Custom Builder Jim Nasi River Run Interview

May 1, 2011
Bryan Harley
Bryan Harley
Cruiser Editor |Articles|Articles RSS|Blog|Blog Posts|Blog RSS

Our resident road warrior has earned his stripes covering the rally circuit, from riding the Black Hills of Sturgis to cruising Main Street in Daytona Beach. Whether it's chopped, bobbed, or bored, metric to 'Merican, he rides 'em all.

Jim Nasi at the River Run.
Custom builder Jim Nasi stands behind the fairing of his latest custom bagger, a stretched beauty made of all steel and aluminum.

There’s a short list of talented custom bike builders out there who use baggers as their medium. Coincidentally, two of the best come out of Arizona. Jim Nasi out of Phoenix is one of them. Nasi opened his own shop in 1998 and has been honing his craft since. From full on bagger conversions to custom parts, Nasi products are a hot commodity. We caught up with Jim at the 2011 Laughlin River Run where we had a chance to ask him a few quick questions.

Motorcycle USA: What led you down the path to become a custom builder?

Jim Nasi: Well, I was born and raised in Detroit. My two older brothers and my father did a lot of street rods and cars. I relocated to Arizona. You can’t ride motorcycles that much in Detroit, you know. The weather was better and bikes were just more popular over here so I started to get into them.

What have you been working on recently? 

A lot of the bagger stuff. Baggers are real popular so we’re making a lot of parts. And there’s so much you can do to a bagger. When you build a custom and you do the work to it, it is what it is. You’re not going to add anything else to it. But a bagger you can just keep adding stuff on. So we spent a lot of time with R&D making some really good quality ABS products. Economical, obviously, with the economy now. Nice easy bolt-on parts, stuff like that.

What’s your hot selling product right now?

I have a brand new fairing out for the Street Glides and my side covers, I’ve been making those a long time. Stretched

Sangre Azul by Jim Nasi.
Jim Nasi’s Sangre Azul, a custom Nasi got medieval on.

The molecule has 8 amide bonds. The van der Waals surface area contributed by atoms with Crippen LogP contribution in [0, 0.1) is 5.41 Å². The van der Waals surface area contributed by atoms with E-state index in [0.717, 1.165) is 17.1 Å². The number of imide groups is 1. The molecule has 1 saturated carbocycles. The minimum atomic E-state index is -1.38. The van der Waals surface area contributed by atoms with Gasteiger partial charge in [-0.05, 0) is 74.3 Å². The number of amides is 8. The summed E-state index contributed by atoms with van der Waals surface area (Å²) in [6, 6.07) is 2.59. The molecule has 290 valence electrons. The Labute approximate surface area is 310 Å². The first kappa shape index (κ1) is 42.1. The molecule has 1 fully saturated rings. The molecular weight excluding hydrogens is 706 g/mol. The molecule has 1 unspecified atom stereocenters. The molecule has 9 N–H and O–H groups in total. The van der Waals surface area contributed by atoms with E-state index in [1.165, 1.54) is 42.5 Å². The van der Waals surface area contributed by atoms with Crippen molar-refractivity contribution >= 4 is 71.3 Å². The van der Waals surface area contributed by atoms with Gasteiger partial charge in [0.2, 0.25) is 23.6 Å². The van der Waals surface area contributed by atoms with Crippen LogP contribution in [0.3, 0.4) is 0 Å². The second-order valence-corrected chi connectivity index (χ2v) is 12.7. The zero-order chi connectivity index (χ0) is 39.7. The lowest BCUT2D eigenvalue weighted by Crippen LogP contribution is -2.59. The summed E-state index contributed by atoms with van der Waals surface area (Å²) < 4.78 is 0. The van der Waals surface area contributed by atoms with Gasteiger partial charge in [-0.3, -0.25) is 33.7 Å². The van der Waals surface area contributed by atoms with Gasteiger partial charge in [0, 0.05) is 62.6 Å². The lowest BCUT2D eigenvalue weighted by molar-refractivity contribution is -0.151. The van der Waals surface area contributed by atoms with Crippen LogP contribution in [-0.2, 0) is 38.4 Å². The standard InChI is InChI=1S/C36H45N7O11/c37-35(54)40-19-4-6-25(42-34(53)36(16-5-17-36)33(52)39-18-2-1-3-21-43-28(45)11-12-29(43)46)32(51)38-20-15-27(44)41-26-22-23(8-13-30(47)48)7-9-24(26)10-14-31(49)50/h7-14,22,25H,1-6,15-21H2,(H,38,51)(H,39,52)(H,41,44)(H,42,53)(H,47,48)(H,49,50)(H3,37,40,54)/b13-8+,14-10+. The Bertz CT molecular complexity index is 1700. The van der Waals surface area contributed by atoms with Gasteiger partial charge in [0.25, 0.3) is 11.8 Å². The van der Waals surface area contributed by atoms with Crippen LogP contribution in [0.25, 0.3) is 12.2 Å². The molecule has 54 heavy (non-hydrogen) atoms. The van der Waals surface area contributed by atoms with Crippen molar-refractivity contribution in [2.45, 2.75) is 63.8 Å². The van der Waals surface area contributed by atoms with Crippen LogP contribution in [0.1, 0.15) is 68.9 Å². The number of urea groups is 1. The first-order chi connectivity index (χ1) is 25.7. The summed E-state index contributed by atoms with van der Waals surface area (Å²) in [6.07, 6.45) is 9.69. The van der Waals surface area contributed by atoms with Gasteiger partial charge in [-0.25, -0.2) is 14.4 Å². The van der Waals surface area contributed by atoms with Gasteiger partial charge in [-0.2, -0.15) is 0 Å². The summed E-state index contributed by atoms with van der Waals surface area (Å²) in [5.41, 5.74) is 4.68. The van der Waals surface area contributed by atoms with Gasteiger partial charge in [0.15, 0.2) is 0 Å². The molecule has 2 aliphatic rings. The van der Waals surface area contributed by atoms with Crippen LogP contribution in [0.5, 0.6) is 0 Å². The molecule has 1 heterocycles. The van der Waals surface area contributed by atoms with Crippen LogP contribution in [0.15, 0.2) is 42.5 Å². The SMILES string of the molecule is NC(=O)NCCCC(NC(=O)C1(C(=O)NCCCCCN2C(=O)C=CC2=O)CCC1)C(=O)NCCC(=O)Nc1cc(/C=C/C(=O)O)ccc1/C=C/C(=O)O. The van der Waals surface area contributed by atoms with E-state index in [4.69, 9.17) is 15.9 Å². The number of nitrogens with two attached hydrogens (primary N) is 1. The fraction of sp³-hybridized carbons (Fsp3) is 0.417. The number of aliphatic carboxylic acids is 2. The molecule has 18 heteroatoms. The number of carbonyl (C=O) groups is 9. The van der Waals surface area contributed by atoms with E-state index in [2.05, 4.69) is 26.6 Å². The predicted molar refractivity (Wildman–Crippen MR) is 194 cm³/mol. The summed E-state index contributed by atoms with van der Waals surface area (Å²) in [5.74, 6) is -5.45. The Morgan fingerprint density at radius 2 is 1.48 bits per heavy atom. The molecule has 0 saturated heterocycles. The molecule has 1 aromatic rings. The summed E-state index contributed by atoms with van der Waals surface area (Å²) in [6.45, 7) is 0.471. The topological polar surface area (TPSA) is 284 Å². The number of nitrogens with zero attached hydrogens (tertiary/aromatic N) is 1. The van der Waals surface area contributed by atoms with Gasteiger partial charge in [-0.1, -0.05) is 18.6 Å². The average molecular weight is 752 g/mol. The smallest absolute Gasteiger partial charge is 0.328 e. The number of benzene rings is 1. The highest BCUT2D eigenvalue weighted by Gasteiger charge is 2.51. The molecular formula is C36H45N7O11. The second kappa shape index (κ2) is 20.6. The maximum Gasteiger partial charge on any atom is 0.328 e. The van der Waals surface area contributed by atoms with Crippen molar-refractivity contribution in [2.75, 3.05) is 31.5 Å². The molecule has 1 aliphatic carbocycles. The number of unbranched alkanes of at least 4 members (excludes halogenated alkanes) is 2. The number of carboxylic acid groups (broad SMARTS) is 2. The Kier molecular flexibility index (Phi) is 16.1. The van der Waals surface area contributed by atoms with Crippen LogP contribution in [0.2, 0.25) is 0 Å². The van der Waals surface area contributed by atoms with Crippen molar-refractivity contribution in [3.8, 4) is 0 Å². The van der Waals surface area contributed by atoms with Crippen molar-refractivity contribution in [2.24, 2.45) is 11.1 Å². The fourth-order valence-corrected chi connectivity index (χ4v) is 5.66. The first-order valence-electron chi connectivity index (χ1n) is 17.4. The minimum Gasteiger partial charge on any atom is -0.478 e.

side covers. I have a bagger conversion kit, it’s an entire rear kit, saddlebags, steel fender, those are selling well, too. A lot of guys are bringing me their baggers and just dropping them off and letting me do my thing.

Where do you find inspiration for your builds?

A lot of is just things I’m thinking of. I mean, I’ve probably got about 10 bikes in my head right now that I want to build. You meet a customer and get to know them and talk to them about what they’re looking for and eventually I can use one of those bikes in my head to suit their needs.

Tell me a little bit about Sangre Azul.

That was built for a guy named Robert Renero in New Jersey who became a good friend of mine. He pretty much told me he wanted his family crest on the tank and his wife’s family crest on the front fender. It’s got kind of a medieval theme and he let me do whatever I wanted to. That was one of the bikes I had in my head. The airbrush and the black

Sangre Azul tank.
The tank of Sangre Azul is adorned with the family crest of the owner.

chrome, I wanted it to look like old armor sitting somewhere. I wasn’t going to put swords and s@#* all over it so what I did was make the whole bike look like a weapon. It’s got a 124 S&S engine, dual Keihin carbs, open belt primary, Baker 6-speed, front and rear air ride suspension, air-operated kickstand and a lot of homemade stuff.

The one out in front, the silver bagger, is my newest one. All steel and aluminum, no glass or plastic. Took over a year to build. Stretched the whole thing out. A lot of these baggers you see with the big front wheel and the back’s still kind of pushed in so we stretched it out so it’s more proportioned. It’s got a 24-inch front hoop and a thicker tire on it so the overall diameter is the same as a 26 but it’s got more meat on the tire.

I know you were with Titan Motorcycles. Now another similar company, Big Dog Motorcycles, has gone under. Do you think those styles of bikes are played out?

My brother’s been at Big Dog for 10 years. It seems like the mid-range guys just aren’t buying bikes anymore. That’s why what I’m doing is parts and high-end motorcycles. Unfortunately that middle range has just really taken a hit. It’s unfortunate, but that’s just the way it happened. And then the financing all went to crap. No one’s lending money anymore and those guys can’t buy those bikes.